A new video from Animal Equality UK has exposed the “epidemic” of lameness among dairy cows in the UK.
Lameness refers to an inability to use limbs. Cows who suffer are unable to walk properly, and often cannot stand up. Many develop the condition after being forced to stand on hard surfaces for long periods of time while being milked. Lameness also occurs due to injury, ineffective hoof trimming, or infectious disease.
It is thought that around 30 percent of cows used in the dairy industry suffer from the condition. The new video, which is voiced by Plant Based News (PBN) co-founder Robbie Lockie, describes lameness as “one of the most pressing and common welfare issues that faces cows on dairy farms.”
To prevent them from falling over, cows are sometimes shackled by their legs like prisoners. The video features a number of distressing clips from undercover UK farm investigations, including instances of apparent animal abuse.
“Animal Equality’s investigators have witnessed on countless occasions cows who are unable to walk or stand,” Lockie states. “We have filmed workers forcing lame cows to walk, and hitting them with shovels when they could not. We have documented farms refusing to euthanize sick cows who are in agonizing pain, leaving them to suffer overnight.”
Illegal animal abuse
In line with the 2006 Animal Welfare Act, farmers shouldn’t cause “unnecessary suffering” to animals. They also have a duty of care under the act, and should take “reasonable steps” to ensure their animals’ welfare is met. This should mean that they seek veterinary advice for cows suffering from lameness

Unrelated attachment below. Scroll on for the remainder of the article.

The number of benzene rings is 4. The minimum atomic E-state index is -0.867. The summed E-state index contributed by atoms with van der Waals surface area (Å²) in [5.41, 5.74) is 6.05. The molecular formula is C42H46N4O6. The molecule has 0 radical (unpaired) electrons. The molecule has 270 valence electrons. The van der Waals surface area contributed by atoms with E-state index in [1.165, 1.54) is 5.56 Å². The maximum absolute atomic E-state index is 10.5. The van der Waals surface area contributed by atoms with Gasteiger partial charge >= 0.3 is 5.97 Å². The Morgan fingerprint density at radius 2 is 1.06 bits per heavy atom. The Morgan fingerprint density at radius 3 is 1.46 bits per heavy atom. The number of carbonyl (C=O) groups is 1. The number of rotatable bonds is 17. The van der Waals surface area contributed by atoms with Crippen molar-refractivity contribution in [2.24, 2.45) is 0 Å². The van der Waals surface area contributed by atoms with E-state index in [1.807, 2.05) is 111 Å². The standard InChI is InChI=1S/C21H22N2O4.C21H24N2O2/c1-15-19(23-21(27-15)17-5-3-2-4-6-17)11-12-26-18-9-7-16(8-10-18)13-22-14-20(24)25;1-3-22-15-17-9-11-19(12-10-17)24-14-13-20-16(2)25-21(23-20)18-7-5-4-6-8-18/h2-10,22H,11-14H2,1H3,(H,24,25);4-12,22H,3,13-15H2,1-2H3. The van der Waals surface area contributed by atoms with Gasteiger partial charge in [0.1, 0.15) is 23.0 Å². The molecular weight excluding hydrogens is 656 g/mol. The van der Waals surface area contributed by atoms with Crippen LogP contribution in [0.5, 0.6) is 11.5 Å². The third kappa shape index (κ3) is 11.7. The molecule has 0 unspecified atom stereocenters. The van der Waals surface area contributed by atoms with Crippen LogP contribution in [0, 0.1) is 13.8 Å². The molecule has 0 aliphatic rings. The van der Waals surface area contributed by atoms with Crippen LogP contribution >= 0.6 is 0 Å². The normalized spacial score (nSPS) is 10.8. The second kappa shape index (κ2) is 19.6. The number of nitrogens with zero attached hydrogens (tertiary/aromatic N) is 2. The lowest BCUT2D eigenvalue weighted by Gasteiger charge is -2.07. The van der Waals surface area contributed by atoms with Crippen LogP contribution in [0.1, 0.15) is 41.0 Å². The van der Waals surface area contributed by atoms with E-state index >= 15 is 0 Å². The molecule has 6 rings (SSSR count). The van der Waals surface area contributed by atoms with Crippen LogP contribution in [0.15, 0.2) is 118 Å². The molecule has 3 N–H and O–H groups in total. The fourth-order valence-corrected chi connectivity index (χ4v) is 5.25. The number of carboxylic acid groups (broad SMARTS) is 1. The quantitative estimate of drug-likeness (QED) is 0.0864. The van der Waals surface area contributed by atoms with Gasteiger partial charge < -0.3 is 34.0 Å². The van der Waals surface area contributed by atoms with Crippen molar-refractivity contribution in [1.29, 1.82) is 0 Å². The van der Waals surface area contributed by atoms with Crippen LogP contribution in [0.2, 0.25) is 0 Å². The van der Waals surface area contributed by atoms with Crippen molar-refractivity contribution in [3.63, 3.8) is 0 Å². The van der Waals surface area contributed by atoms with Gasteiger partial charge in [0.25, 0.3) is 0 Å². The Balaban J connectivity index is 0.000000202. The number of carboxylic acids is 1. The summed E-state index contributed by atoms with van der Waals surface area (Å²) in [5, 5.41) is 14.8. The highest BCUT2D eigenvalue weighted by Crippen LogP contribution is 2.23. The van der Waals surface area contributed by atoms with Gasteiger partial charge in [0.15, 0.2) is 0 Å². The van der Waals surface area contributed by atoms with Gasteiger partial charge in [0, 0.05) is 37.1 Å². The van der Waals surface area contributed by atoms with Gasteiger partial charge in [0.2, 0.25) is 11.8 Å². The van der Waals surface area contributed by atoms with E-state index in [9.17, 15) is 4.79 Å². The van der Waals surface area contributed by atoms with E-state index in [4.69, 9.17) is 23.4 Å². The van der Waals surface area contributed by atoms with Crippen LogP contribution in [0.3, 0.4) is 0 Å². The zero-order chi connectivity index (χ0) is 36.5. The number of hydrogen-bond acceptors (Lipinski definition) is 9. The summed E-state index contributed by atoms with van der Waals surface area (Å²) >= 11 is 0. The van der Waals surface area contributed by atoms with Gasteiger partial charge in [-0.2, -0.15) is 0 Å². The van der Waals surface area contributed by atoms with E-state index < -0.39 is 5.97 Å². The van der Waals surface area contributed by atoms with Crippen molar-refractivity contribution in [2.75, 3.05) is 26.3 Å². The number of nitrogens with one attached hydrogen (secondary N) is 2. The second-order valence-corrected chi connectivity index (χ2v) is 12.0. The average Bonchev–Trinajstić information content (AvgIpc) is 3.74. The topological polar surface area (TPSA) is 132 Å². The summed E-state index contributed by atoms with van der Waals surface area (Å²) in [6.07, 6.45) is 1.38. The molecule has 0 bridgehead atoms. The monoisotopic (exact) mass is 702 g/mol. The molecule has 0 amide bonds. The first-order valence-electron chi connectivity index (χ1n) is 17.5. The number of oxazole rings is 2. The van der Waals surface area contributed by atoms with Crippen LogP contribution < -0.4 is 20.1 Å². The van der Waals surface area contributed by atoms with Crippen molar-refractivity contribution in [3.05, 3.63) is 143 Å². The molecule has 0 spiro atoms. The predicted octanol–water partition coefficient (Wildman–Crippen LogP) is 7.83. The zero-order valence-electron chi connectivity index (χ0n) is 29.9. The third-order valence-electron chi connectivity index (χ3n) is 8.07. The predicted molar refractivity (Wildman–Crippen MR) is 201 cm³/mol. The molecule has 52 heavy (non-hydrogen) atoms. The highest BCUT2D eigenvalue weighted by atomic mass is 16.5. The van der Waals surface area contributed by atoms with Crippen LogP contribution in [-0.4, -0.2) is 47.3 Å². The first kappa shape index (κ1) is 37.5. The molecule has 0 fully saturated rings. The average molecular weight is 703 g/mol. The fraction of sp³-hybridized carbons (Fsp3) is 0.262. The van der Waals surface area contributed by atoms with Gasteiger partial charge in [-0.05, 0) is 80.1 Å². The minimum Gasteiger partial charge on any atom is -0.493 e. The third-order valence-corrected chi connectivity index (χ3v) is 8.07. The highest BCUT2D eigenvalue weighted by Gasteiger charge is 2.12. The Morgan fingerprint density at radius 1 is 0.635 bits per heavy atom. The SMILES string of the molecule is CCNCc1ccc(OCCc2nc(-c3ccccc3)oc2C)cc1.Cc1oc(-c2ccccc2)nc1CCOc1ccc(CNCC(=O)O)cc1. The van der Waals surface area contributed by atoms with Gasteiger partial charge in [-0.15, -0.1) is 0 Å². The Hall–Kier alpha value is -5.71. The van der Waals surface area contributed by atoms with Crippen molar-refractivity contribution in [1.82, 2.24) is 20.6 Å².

According to Animal Equality UK, however, many farms do not abide by this law.
Not only do many farming operations not provide adequate care, a large number actively cause suffering to their animals too, by beating them or striking them with tools. According to Animal Equality UK, this happens “across the UK.”
Speaking to PBN about the investigation, Abigail Penny, executive director of Animal Equality UK, said: “We would never leave a cat or dog to struggle in this way, yet millions of cows all around the world are suffering in silence every year. By ditching dairy, we can put a stop to this cruel cycle.”
Why aren’t farms being prosecuted?
Despite footage appearing to show illegal animal abuse, prosecutions for such law breaks are extremely rare.
Last month, it was reported that less than three percent of farms are inspected each year.
Further, research published by Animal Equality UK and The Animal Law Foundation found that just 0.33 percent of complaints led to animal cruelty prosecutions.
“The Enforcement Problem has been known by those that work in the animal field for a long time,” said Edie Bowles, solicitor and executive director of The Animal Law Foundation, at the time.
Bowles continued: “The problem exists across all areas of animal law, but what makes it particularly jarring for farmed animals is not only the extent of the problem, but the constant proclamations that the UK has some of the highest animal welfare standards on farms and slaughterhouses in the world.”
Future Animal Equality UK investigations
The recent Animal Equality UK video is part of a series – voiced by Lockie – that shines a light on the repercussions of animal agriculture.
Last month, the organization released one on “The Truth Behind Chicken Farming In The UK.” It will unveil around six more in the coming months.